Valentine’s Physics: Flashes of Light and Diamond Rings

The whole romance thing is always described in terms of fireworks of light and diamond rings and the appearance of something, suddenly, that wasn’t there before.  Hmm.  Something appearing from nothing?  Light appearing in a vacuum?  Sounds like an impossibility!  With today being Valentine’s Day and all, it seemed a good opportunity to explore some of the more, uh, romantic aspects of physics to come up recently.

And no, we’re not talking about physics pickup lines.  (Use at your own risk!)

Love is in the air. Combusting in the air, that is. Photo: Flickr/Selbe B, Creative Commons.

But wait!  What about the Casimir effect and quantum entanglement?  It was recently reported that researchers, using a supercooled array of superconducting quantum-interference devices, or SQUIDs (how romantic), have succeeded in detecting photons emanating from a vacuum — essentially, light in the darkness, coming from “virtual photons” that were always present, but not in the form of light.  Well, if the entanglement of two particles isn’t appropriate for V-day, we don’t know what is.

And then of course there’s the ultra-miniature photon-emitting diamond ring.  The concept exploits a natural defect in diamonds called a nitrogen vacancy, where a pair of carbon atoms within the diamond are replaced by a single nitrogen atom.  This leaves an empty space that can be triggered to emit photons of a particular wavelength.  Entangling multiple of these photons would enabled the devices to be used as quantum repeaters — a necessity to transmitting quantum information.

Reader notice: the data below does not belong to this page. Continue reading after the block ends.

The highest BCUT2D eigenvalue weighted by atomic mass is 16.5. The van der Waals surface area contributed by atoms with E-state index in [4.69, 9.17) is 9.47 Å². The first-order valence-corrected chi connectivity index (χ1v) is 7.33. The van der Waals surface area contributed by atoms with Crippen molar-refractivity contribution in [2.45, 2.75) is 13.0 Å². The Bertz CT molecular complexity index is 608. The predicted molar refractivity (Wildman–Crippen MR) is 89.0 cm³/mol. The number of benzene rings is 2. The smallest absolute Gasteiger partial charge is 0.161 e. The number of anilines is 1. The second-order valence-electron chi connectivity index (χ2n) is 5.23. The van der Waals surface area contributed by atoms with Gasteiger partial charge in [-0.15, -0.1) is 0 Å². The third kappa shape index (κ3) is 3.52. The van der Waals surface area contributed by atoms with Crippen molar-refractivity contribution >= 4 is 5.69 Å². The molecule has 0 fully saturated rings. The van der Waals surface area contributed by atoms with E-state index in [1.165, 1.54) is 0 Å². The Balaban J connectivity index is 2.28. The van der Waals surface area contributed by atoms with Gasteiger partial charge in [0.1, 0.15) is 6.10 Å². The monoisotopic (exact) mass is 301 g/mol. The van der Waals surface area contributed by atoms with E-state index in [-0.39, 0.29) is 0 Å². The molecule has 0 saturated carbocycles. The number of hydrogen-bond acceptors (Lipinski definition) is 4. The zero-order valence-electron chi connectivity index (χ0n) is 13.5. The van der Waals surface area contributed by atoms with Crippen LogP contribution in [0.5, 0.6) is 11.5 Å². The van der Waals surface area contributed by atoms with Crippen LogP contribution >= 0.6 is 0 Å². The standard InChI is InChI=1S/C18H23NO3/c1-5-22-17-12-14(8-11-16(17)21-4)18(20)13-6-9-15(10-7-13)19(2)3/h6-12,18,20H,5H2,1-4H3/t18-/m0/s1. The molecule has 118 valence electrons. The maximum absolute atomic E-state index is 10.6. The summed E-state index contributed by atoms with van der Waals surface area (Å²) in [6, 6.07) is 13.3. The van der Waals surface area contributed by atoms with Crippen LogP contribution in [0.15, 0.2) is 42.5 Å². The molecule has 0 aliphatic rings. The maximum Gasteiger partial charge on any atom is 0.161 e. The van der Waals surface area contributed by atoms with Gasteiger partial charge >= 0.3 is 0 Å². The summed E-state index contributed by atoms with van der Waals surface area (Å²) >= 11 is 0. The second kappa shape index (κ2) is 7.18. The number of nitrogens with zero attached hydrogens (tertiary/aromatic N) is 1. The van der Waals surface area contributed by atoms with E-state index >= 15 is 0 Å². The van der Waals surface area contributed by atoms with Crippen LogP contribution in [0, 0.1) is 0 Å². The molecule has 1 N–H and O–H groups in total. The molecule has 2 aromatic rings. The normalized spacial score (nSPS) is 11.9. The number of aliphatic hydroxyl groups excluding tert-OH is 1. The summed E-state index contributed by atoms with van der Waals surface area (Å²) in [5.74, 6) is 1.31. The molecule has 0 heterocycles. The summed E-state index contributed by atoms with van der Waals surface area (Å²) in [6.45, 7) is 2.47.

Sadly, quantum diamond rings won’t fit on your finger, unless your finger is 2µm wide.  But it’s still a diamond ring, darn it!

A diamond ring. NOT a quantum diamond ring, however. Photo: Flickr/ADFStore, Creative Commons.

Got any other ways that physics can be accidentally romantic?  Share your thoughts in the comments, or hit us up on Facebook or Twitter!

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Advice to Students

Visit the campus you’re considering and talk to current graduate students there. You want to get a real sense of what their life is like and hear their honest feedback about the school. — Gary White, director of the Society of Physics Students and Sigma Pi Sigma, Podcast Episode #3

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